This is an excerpt from a research paper I wrote called Juvenile Gangs and Prevention.
|Juvenile Gangs and Prevention Excerpt|
Gangs are another serious factor for juvenile crime in the U.S. because gangs have been present since the first European immigrants arrived and are still thriving today in many areas. The gangs have changed in method and make-up over the years, but they are basically the same. Gangs specialize primarily in supplying illegal items and services to the public. This is how the mafia thrived in the 1920s and 1930s – through alcohol prohibition. Drug prohibition is the main source of revenue for today’s gangs. Gangs have also always been known for violence, community influence, and a hierarchical power structure.
Many people get involved with gangs at a young age and this happens for a variety of reasons. One of those reasons is a lack of family support. The American society has changed in ways that have led to a breakdown of the family structure. Parents are not at home to supervise or guide children. This can lead to lost children looking for a place to fit in and some of them choose gangs to fill the void left by the absent family. This change in the family has occurred over the last 50 years, while gang involvement has increased dramatically as well in that time. Many juveniles also join gangs because they believe it will help them to gain status in the community or protection from the dangers of their neighborhood. Gang involvement often leads to juvenile involvement in rapes, assaults, drug trafficking, and even murder.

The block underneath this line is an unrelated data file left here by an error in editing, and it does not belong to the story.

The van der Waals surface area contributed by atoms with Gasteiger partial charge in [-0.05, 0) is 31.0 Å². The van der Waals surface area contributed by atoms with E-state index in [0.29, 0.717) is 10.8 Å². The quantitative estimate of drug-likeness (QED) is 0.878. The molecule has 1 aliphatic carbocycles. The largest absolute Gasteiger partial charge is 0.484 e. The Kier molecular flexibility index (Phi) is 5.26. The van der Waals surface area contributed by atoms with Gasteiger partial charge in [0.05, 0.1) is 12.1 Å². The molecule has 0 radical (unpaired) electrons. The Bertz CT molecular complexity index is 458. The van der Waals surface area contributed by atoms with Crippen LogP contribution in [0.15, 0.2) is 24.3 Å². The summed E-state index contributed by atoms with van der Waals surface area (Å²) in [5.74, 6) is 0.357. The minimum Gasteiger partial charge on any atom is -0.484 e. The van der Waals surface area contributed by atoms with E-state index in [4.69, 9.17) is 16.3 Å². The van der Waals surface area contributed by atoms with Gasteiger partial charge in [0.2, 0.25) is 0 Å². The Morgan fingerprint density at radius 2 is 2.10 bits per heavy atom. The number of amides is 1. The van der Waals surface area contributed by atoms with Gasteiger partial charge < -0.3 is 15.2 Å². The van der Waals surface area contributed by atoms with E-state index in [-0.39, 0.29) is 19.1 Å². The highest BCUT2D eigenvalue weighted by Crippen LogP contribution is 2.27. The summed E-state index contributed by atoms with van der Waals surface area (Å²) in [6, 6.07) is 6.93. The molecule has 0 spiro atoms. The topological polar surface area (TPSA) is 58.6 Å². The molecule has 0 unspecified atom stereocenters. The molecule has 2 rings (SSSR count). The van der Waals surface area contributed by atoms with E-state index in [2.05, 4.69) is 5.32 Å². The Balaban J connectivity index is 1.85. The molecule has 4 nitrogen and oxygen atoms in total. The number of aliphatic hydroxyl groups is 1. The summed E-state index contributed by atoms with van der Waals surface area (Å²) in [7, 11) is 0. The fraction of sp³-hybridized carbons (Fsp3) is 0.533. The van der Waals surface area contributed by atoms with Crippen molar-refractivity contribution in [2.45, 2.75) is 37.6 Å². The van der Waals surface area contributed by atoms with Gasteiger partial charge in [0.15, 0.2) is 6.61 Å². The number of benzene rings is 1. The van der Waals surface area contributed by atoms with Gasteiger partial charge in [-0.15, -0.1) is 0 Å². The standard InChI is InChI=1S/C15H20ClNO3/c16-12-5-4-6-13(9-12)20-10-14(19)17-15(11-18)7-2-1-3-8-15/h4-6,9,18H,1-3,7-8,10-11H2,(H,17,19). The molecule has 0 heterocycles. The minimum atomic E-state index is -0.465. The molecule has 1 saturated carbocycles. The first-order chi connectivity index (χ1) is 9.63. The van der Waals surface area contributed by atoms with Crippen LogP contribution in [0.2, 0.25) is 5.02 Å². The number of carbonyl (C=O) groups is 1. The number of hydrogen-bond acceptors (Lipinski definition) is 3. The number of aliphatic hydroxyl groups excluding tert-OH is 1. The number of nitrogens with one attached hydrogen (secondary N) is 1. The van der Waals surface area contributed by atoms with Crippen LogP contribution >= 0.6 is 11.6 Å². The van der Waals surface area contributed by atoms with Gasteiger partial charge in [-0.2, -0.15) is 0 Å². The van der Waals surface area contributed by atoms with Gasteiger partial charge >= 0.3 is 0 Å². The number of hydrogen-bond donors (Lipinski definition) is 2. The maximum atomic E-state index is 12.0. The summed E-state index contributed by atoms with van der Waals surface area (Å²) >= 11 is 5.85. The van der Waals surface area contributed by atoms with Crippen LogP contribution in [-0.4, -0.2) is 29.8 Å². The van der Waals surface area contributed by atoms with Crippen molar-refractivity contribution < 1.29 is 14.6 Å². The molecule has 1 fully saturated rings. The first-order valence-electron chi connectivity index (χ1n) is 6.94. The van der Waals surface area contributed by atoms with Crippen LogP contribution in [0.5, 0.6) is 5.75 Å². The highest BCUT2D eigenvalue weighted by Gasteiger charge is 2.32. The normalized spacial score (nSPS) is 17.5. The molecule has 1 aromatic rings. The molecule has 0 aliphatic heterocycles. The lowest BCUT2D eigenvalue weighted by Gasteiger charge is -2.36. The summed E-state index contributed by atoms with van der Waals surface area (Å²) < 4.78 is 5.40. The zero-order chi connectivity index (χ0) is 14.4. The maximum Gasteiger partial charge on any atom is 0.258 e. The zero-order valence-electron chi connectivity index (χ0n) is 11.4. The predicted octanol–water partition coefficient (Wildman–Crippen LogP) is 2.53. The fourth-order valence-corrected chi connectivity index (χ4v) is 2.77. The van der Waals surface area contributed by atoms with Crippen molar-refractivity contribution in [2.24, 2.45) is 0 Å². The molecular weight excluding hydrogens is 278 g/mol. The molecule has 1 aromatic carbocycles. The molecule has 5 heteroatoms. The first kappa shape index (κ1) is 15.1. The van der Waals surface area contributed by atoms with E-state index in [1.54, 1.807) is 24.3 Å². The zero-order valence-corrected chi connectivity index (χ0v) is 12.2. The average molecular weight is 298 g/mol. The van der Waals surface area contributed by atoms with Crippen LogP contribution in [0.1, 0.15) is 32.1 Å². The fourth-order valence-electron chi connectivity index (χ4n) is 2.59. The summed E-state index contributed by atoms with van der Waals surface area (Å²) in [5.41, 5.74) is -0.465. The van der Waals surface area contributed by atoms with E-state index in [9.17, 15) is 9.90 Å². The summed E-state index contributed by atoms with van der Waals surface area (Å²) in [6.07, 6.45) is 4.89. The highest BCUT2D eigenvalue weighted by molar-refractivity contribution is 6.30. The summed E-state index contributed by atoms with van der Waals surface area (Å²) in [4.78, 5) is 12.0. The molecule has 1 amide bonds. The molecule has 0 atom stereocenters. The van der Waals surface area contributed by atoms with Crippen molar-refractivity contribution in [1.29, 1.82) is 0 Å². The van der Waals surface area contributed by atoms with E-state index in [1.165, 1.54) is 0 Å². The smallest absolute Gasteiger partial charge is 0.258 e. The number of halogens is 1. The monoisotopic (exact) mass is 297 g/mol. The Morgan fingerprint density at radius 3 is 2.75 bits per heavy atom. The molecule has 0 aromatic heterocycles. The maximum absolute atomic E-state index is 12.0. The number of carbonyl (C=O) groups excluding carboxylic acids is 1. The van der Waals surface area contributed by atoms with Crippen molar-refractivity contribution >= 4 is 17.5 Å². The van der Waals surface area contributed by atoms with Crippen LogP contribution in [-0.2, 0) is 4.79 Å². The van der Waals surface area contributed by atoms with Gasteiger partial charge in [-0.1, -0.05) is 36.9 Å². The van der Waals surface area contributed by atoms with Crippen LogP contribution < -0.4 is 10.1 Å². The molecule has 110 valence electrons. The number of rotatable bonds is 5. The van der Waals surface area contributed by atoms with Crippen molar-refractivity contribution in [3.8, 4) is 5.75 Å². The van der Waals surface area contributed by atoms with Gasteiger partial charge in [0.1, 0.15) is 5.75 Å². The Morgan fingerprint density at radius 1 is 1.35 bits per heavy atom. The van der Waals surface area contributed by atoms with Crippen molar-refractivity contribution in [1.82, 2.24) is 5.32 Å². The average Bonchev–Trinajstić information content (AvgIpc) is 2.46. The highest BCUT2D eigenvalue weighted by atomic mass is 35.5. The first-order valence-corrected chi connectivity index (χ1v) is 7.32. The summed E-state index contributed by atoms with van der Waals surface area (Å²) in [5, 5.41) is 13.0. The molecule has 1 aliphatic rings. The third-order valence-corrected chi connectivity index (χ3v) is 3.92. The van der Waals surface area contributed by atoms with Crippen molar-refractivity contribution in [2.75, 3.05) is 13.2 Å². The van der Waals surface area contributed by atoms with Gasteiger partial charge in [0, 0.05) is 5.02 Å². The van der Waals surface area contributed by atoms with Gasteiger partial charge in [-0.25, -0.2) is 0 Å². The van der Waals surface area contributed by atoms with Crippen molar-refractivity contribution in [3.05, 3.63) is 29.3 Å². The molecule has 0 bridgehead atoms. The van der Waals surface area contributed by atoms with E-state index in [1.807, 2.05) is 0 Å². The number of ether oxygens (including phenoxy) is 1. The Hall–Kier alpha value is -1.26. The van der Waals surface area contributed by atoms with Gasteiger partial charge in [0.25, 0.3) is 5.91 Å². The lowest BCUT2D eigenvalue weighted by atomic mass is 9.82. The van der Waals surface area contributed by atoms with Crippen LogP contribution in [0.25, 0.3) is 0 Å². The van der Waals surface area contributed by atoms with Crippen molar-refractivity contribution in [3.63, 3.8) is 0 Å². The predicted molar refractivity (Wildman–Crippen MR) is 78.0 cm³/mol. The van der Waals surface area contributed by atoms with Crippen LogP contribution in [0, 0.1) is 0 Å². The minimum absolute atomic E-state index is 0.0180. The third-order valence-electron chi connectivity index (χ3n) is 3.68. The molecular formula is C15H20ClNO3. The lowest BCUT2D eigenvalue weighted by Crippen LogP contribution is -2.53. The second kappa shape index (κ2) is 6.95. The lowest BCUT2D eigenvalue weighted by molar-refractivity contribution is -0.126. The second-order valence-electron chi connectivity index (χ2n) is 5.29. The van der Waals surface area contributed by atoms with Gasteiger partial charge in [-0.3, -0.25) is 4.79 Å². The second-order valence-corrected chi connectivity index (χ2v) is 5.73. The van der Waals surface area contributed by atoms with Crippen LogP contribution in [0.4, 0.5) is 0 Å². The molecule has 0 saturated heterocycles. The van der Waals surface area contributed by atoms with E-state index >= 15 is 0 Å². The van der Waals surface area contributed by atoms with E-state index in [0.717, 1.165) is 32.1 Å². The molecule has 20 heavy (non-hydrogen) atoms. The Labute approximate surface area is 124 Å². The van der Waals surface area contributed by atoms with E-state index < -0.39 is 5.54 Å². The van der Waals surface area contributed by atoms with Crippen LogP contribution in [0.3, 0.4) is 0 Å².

Prevention programs have been focusing on reducing gang involvement and gang violence since the 1980s and these programs had been successful in decreasing the number of gang homicides by the late 1990s. Studies have shown that most violent crimes committed by juveniles were gang-related in the 1990s and there was an increase in juvenile violent crime during the early-mid 1990s. There have been many prevention programs founded in urban areas that aim to keep kids from joining gangs. These programs have been successful in building self-esteem, helping children to learn coping skills, and helping troubled children to make positive changes academically and socially. With more of these programs being sponsored more children have the skills needed to avoid gang involvement than 20 years ago. The same problems exist in the family that existed 10 years ago, but many prevention programs target the family and strengthen the family as a means of juvenile crime prevention. These programs have helped America’s youth to be less susceptible to gang involvement in recent years by teaching skills, building self-esteem, and strengthening families.